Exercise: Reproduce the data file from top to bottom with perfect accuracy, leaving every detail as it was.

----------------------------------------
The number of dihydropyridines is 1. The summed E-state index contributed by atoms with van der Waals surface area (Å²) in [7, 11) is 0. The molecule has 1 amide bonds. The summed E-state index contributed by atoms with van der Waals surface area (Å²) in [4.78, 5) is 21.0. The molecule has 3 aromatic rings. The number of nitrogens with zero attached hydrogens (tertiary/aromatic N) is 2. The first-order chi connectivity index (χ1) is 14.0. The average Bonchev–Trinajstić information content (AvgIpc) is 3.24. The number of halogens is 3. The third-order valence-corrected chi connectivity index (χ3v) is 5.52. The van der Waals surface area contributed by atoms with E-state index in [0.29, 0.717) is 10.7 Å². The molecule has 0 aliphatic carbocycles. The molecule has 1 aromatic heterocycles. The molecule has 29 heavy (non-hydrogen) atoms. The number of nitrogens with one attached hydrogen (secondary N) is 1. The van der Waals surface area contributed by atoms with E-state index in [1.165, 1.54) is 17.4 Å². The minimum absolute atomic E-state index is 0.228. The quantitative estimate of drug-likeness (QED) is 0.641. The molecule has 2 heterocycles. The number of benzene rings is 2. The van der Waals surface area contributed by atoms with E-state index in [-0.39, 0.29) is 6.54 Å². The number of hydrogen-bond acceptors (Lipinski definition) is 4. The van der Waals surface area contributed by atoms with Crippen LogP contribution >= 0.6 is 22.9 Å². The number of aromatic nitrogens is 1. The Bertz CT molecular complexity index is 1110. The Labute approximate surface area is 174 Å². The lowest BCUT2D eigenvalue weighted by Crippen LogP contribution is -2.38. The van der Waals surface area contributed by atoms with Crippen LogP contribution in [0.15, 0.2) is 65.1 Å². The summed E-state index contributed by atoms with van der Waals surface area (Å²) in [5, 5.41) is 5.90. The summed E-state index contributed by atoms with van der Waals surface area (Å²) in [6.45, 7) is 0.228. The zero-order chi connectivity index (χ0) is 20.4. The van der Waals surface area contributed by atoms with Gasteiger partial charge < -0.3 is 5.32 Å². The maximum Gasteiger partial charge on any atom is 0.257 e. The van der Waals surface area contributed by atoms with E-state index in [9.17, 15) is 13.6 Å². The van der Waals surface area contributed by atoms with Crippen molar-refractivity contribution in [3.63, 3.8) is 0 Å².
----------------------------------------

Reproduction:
The number of dihydropyridines is 1. The summed E-state index contributed by atoms with van der Waals surface area (Å²) in [7, 11) is 0. The molecule has 1 amide bonds. The summed E-state index contributed by atoms with van der Waals surface area (Å²) in [4.78, 5) is 21.0. The molecule has 3 aromatic rings. The number of nitrogens with zero attached hydrogens (tertiary/aromatic N) is 2. The first-order chi connectivity index (χ1) is 14.0. The average Bonchev–Trinajstić information content (AvgIpc) is 3.24. The number of halogens is 3. The third-order valence-corrected chi connectivity index (χ3v) is 5.52. The van der Waals surface area contributed by atoms with E-state index in [0.29, 0.717) is 10.7 Å². The molecule has 0 aliphatic carbocycles. The molecule has 1 aromatic heterocycles. The molecule has 29 heavy (non-hydrogen) atoms. The number of nitrogens with one attached hydrogen (secondary N) is 1. The van der Waals surface area contributed by atoms with E-state index in [1.165, 1.54) is 17.4 Å². The minimum absolute atomic E-state index is 0.228. The quantitative estimate of drug-likeness (QED) is 0.641. The molecule has 2 heterocycles. The number of benzene rings is 2. The van der Waals surface area contributed by atoms with E-state index in [-0.39, 0.29) is 6.54 Å². The number of hydrogen-bond acceptors (Lipinski definition) is 4. The van der Waals surface area contributed by atoms with Crippen LogP contribution >= 0.6 is 22.9 Å². The number of aromatic nitrogens is 1. The Bertz CT molecular complexity index is 1110. The Labute approximate surface area is 174 Å². The lowest BCUT2D eigenvalue weighted by Crippen LogP contribution is -2.38. The van der Waals surface area contributed by atoms with Crippen LogP contribution in [0.15, 0.2) is 65.1 Å². The summed E-state index contributed by atoms with van der Waals surface area (Å²) in [5, 5.41) is 5.90. The summed E-state index contributed by atoms with van der Waals surface area (Å²) in [6.45, 7) is 0.228. The zero-order chi connectivity index (χ0) is 20.4. The van der Waals surface area contributed by atoms with Gasteiger partial charge < -0.3 is 5.32 Å². The maximum Gasteiger partial charge on any atom is 0.257 e. The van der Waals surface area contributed by atoms with E-state index in [9.17, 15) is 13.6 Å². The van der Waals surface area contributed by atoms with Crippen molar-refractivity contribution in [3.63, 3.8) is 0 Å².